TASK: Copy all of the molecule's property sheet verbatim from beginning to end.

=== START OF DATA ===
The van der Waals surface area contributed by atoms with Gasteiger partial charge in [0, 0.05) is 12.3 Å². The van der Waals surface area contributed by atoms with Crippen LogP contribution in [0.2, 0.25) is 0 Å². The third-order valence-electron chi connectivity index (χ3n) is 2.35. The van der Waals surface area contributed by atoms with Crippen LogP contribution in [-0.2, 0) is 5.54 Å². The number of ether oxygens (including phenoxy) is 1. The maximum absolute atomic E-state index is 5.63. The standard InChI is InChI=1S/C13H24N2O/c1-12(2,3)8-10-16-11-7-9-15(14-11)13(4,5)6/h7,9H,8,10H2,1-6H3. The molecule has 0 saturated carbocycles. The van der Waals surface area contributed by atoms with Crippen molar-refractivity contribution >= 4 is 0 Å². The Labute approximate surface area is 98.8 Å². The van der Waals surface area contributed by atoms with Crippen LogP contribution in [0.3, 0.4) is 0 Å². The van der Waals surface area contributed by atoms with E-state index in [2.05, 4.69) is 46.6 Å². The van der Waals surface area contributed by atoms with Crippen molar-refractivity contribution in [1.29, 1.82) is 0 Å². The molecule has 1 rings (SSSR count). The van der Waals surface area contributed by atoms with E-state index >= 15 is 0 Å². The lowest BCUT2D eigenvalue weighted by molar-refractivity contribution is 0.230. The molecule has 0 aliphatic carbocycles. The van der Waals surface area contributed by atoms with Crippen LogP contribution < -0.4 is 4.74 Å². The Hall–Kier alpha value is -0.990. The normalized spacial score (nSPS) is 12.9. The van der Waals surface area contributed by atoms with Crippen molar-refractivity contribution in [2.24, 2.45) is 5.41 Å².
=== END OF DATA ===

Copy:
The van der Waals surface area contributed by atoms with Gasteiger partial charge in [0, 0.05) is 12.3 Å². The van der Waals surface area contributed by atoms with Crippen LogP contribution in [0.2, 0.25) is 0 Å². The third-order valence-electron chi connectivity index (χ3n) is 2.35. The van der Waals surface area contributed by atoms with Crippen LogP contribution in [-0.2, 0) is 5.54 Å². The number of ether oxygens (including phenoxy) is 1. The maximum absolute atomic E-state index is 5.63. The standard InChI is InChI=1S/C13H24N2O/c1-12(2,3)8-10-16-11-7-9-15(14-11)13(4,5)6/h7,9H,8,10H2,1-6H3. The molecule has 0 saturated carbocycles. The van der Waals surface area contributed by atoms with Crippen molar-refractivity contribution >= 4 is 0 Å². The Labute approximate surface area is 98.8 Å². The van der Waals surface area contributed by atoms with Crippen LogP contribution in [0.3, 0.4) is 0 Å². The van der Waals surface area contributed by atoms with E-state index in [2.05, 4.69) is 46.6 Å². The van der Waals surface area contributed by atoms with Crippen molar-refractivity contribution in [1.29, 1.82) is 0 Å². The molecule has 1 rings (SSSR count). The van der Waals surface area contributed by atoms with E-state index >= 15 is 0 Å². The lowest BCUT2D eigenvalue weighted by molar-refractivity contribution is 0.230. The molecule has 0 aliphatic carbocycles. The van der Waals surface area contributed by atoms with Crippen LogP contribution < -0.4 is 4.74 Å². The Hall–Kier alpha value is -0.990. The normalized spacial score (nSPS) is 12.9. The van der Waals surface area contributed by atoms with Crippen molar-refractivity contribution in [2.24, 2.45) is 5.41 Å².